Why was the modernization required? The projects set to upgrade the Ukrainian border crossing points (BCPs) at the country’s western border were started in 2014 to facilitate the customs procedures. The ultimate goal was to improve the economic cooperation between Ukraine and the EU member states.
Which border crossing points are in focus? The projects provided for the reconstruction of two BCPs at the border with Romania – Diakivtsi and Krasnoilsk, as well as the upgrade and reconstruction of four more BCPs: Ustyluh and Rava-Ruska bordering Poland, Uzhhorod at the border with Slovakia, and Luzhanka at the border with Hungary.
Why the financing stopped. The financing was cut because the project implementation was being delayed. The EU disbursed over EUR 29 million. Ukraine now has to return part of that money.
Expert vision. According to Oleksandr Lemenov, an expert of the anti-corruption group of the Reanimation Package of Reforms (RPR), the State Fiscal Service was not interested to have the projects implemented, its political will and determination were insufficient. “The State Fiscal Service is trying to slow down as much as they can whatever would decrease the corruption margin wherever this agency’s powers would stretch to. It may well be that such a control will make it too difficult to misappropriate this money,” the expert suggested while talking to DW.
Opinion polling: whom are Ukrainians going to choose?
An opinion poll by the “Rating” Sociological Group demonstrates that if the presidential elections were taking place now, the majority of voters would cast their votes for the Batkivshchyna leader Yulia Tymoshenko. She would thus get 18,7 percent of votes in the first round, while the incumbent Petro Poroshenko would enjoy the support of 15,6 percent of voters. The ranking then continues as follows: Yuriy Boiko of Opposition Bloc (the successor of the Party of Regions) would get 11,7 percent of votes, Oleh Liashko of the Radical Party – 8,7 percent, Vadym Rabinovych – 8,3 percent, Lviv city mayor Andriy Sadovyi of Samopomich Party – 6,4 percent, Oleh Tiahnybok of Svoboda Party – 3,9 percent, Arseniy Yatseniuk – 1,7 percent. The rest of the candidates would get the votes of a total of 15,3 percent of voters.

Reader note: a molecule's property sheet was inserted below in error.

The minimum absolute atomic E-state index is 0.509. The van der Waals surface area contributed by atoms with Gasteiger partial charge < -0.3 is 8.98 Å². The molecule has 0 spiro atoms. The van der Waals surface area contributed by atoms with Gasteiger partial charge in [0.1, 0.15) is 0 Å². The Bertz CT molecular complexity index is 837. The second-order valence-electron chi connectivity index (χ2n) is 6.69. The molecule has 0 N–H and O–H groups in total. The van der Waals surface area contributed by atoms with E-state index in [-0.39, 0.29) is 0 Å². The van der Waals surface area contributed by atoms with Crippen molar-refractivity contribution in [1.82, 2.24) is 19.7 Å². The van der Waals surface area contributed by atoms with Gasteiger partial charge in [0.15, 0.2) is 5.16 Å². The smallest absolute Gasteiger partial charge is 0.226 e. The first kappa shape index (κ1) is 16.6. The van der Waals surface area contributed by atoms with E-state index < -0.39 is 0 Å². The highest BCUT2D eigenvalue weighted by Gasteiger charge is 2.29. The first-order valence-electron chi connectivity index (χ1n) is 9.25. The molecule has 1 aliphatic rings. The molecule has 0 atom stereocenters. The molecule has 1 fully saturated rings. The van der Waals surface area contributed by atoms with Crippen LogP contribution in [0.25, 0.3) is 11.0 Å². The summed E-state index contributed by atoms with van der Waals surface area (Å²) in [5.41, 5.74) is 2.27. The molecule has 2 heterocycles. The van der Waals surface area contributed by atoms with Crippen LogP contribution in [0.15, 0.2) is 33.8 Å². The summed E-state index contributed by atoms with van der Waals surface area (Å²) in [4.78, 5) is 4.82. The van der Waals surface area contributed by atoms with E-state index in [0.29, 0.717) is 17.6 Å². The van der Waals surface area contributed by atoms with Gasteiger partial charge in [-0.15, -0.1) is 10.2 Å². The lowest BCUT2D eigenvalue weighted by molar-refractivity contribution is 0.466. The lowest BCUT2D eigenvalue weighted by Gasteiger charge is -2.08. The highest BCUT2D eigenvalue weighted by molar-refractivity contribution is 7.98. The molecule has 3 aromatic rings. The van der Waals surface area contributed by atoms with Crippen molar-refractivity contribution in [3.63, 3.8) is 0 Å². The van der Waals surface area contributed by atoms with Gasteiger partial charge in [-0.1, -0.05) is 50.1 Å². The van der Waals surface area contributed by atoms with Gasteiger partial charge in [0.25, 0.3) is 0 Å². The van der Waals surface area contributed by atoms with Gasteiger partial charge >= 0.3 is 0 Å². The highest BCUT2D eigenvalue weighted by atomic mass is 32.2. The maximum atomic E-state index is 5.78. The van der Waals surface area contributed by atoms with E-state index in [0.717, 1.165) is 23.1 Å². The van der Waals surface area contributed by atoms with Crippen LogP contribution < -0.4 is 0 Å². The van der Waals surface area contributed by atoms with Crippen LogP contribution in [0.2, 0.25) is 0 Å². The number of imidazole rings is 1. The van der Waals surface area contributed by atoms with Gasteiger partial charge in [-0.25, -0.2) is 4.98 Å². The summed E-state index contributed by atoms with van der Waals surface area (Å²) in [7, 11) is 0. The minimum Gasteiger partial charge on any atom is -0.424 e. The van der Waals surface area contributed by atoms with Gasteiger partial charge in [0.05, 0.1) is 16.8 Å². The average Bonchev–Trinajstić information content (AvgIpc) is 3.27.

Culture: historical buildings in Luhansk region awarded the Belgian Heritage Abroad Award
A series of historical buildings in Lysychansk, Luhansk region, were awarded the 2017 Belgian Heritage Abroad Award – an annual prize handed out by the fund of the King of Belgium. The buildings were constructed in Lysychansk in the end of the 19th century by Belgian entrepreneurs who were investing into the industry of the region. The joint-stock company “Lyubimov, Solvay & Co” built a soda plant in the town as well as the social infrastructure around it including a hospital, a school, houses for Belgian construction workers and engineers as well as dormitories for local workers. Out of the 33 objects constructed back then, 30 have survived till our days. “We will continue planning how to support this heritage,” the Ambassador of Belgium to Ukraine Luc Jacobs said. As you may remember, the Belgian heritage in eastern Ukraine came in the spotlight in 2016 when the joint efforts of UCMC, collector Dmytro Pirkl, the Dmytro Yavornytskyi Dnipropetrovsk National Historical Museum and the Belgian Embassy in Ukraine led to a series of exhibitions uncovering the little-known pages of history of the Belgian investment into Ukraine in late 19th – early 20th century.
Read also: “Presentation of Valentyna Lazebnyk’s book “Steel in the Steppe. View from Ukraine” on investment and entrepreneurship of Belgium in Ukraine”
Sports: Ukrainian tennis player wins over a Russian competitor
Ukrainian tennis player Elina Svitolina won a WTA tournament in Dubai, the UAE. She won over Daria Kasatkina – Russian athlete ranked 24th in the world ranking.
It comes to be the second title won by the Ukrainian in this season as well as the eleventh in her career. Back in January, she won a tournament in Brisbane, Australia. The prize fund for the tournament exceeds $2,5 million.